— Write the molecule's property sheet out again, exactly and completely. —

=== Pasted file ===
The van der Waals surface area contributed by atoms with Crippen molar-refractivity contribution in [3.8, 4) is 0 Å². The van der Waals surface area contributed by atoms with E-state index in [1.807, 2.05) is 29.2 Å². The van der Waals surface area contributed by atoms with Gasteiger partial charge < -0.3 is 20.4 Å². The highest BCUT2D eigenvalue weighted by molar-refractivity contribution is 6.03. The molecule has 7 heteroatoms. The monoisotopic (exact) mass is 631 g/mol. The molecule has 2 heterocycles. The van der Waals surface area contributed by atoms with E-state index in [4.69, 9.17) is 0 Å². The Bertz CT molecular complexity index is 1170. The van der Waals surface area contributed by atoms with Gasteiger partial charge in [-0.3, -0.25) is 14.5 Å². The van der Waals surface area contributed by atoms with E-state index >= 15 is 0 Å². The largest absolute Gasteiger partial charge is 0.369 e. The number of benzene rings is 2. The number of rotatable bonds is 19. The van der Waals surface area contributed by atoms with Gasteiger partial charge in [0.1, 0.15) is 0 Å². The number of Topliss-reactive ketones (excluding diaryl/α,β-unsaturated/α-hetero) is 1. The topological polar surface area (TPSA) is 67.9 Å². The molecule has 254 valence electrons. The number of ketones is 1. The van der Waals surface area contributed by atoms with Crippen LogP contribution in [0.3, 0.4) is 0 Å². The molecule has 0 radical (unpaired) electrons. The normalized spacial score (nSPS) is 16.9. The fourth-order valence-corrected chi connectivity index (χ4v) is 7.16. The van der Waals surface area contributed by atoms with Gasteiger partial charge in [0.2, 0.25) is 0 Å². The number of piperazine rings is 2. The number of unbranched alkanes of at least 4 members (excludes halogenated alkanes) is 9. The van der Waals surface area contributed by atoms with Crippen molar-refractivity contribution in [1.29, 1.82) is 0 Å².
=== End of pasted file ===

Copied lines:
The van der Waals surface area contributed by atoms with Crippen molar-refractivity contribution in [3.8, 4) is 0 Å². The van der Waals surface area contributed by atoms with E-state index in [1.807, 2.05) is 29.2 Å². The van der Waals surface area contributed by atoms with Gasteiger partial charge < -0.3 is 20.4 Å². The highest BCUT2D eigenvalue weighted by molar-refractivity contribution is 6.03. The molecule has 7 heteroatoms. The monoisotopic (exact) mass is 631 g/mol. The molecule has 2 heterocycles. The van der Waals surface area contributed by atoms with E-state index in [4.69, 9.17) is 0 Å². The Bertz CT molecular complexity index is 1170. The van der Waals surface area contributed by atoms with Gasteiger partial charge in [-0.3, -0.25) is 14.5 Å². The van der Waals surface area contributed by atoms with E-state index >= 15 is 0 Å². The largest absolute Gasteiger partial charge is 0.369 e. The number of benzene rings is 2. The number of rotatable bonds is 19. The van der Waals surface area contributed by atoms with Gasteiger partial charge in [0.1, 0.15) is 0 Å². The number of Topliss-reactive ketones (excluding diaryl/α,β-unsaturated/α-hetero) is 1. The topological polar surface area (TPSA) is 67.9 Å². The molecule has 254 valence electrons. The number of ketones is 1. The van der Waals surface area contributed by atoms with Crippen LogP contribution in [0.3, 0.4) is 0 Å². The molecule has 0 radical (unpaired) electrons. The normalized spacial score (nSPS) is 16.9. The fourth-order valence-corrected chi connectivity index (χ4v) is 7.16. The van der Waals surface area contributed by atoms with Gasteiger partial charge in [0.2, 0.25) is 0 Å². The number of piperazine rings is 2. The number of unbranched alkanes of at least 4 members (excludes halogenated alkanes) is 9. The van der Waals surface area contributed by atoms with Crippen molar-refractivity contribution in [1.29, 1.82) is 0 Å².